Polycystic Ovarian Syndrome: Combining Eastern and Western Medicine

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Every now and then I get to do something even more exciting than my typical day’s work.  This time I get to collaborate with Dr. Kimberley Thornton, M.D., a  highly revered Reproductive Specialist from RMA of New York.  Together we decided to draw from our own experiences and offer an East/West perspective on this perplexing illness, P.C.O.S.

As an Acupuncturist and a Reproductive Endocrinology and Infertility specialist, both of us treat a sizable number of women with polycystic ovarian syndrome (PCOS).  Those affected by this disorder fall within a range of symptoms and severities, and now with the information available to us (via internet), more women are feeling less alone when enduring the symptoms of this perplexing disease.

Polycystic Ovary Syndrome (PCOS) is an endocrine disorder that affects as high as 15% of women of childbearing age, and is a health problem that has affected as many as 5 million women in the United States alone (WomensHealth.gov).
We have not been able to pinpoint what exactly causes PCOS, and although the symptoms of this disease are exhibited primarily through a woman’s reproductive system, this disease is foremost an endocrine issue. The overproduction of androgens “male hormones” prevents the body’s ability to regulate insulin, as well as the proper development and timely release of eggs during ovulation.  Women typically present with irregular menstrual cycles and hirsutism (excessive hair growth), but the phenotypic expression is variable.  On work up for the disease women often have “polycystic appearing” ovaries on ultrasound and elevated androgen levels in the blood.

Eastern Medicine embraces the viewpoint that by receiving regular acupuncture treatments and enhancing a balanced diet, one can also contribute to the treatment of PCOS. Acupuncture and Chinese medicine are designed to stimulate the body’s own natural production of hormones and regulate the menstrual cycle by gently correcting underlying deficiencies.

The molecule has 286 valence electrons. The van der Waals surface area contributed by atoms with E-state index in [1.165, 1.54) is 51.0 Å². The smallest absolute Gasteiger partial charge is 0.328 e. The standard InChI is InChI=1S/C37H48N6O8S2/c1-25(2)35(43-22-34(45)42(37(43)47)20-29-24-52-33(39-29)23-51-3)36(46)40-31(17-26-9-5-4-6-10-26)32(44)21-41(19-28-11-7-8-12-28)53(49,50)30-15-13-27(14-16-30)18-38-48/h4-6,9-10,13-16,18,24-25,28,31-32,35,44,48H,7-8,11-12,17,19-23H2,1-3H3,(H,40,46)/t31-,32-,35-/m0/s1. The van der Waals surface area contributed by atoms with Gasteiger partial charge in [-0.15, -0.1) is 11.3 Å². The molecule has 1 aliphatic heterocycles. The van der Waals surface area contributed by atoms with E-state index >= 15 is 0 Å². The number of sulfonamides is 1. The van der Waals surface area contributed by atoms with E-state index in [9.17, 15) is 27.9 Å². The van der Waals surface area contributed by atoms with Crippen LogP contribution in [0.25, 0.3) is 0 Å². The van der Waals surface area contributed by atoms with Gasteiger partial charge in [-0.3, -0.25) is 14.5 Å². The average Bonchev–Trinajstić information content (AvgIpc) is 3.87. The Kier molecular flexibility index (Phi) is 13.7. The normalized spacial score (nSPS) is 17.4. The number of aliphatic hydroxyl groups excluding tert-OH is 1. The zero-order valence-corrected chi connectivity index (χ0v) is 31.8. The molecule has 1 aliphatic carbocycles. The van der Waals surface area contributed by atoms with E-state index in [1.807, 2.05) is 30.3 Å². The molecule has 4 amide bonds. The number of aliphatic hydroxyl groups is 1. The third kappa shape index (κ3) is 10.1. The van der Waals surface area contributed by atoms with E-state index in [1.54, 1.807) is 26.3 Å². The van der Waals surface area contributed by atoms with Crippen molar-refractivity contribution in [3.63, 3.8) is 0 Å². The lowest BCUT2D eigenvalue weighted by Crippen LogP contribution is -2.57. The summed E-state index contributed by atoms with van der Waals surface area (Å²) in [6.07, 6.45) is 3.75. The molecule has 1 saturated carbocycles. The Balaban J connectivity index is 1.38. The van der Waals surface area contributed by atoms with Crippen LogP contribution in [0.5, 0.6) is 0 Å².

These improvements may take time, as with most chronic illnesses. However, when Acupuncture and Chinese Medicine are applied, they can potentially:

  • Restore reproductive energy
  • Remove obstruction or constriction of blood circulation in the pelvic organs
  • Build an adequate supply of blood to sustain a normal menstrual cycle
  • Enhance egg quality with the use of Chinese herbal medicine
  • Soothe the sympathetic nervous system to calm the body
  • Reduce stress and influence healthy ovulation.

Acupuncture is a very effective way for PCOS sufferers to naturally manage their hormones and enhance fertility. In turn, it also reduces their risk of cancer, diabetes, hypertension, high cholesterol, and other long-term health conditions which may also stem from this very complex disorder.

Diet and lifestyle modifications are the foundation for PCOS management, but many women suffering from PCOS may still need to turn to Western Medicine while trying to get pregnant.  Women with PCOS commonly do not ovulate on a regular basis and suffer from infertility.  Sometimes medications called Clomid or Letrozole are used to help women with PCOS ovulate regularly.  These medications help increase the natural hormones from the brain that tell the ovaries to grow an egg each month. This in turn helps overcome the ovulatory dysfunction seen with PCOS and increases the chance of pregnancy.  Both Letrozole and Clomid are most effective when combined with lifestyle modifications.

If you or someone you know suffers from PCOS, or infertility resulting from PCOS, be sure to know that you are not alone.  Remember both Eastern and Western medicine, especially when combined together, are powerful tools to help manage the symptoms of PCOS and infertility that is commonly associated with it.

– Iris Netzer-Greenfield, L.Ac.,  www.aprpc.com
– Kimberley Thornton, MD, FACOG,  www.rmany.com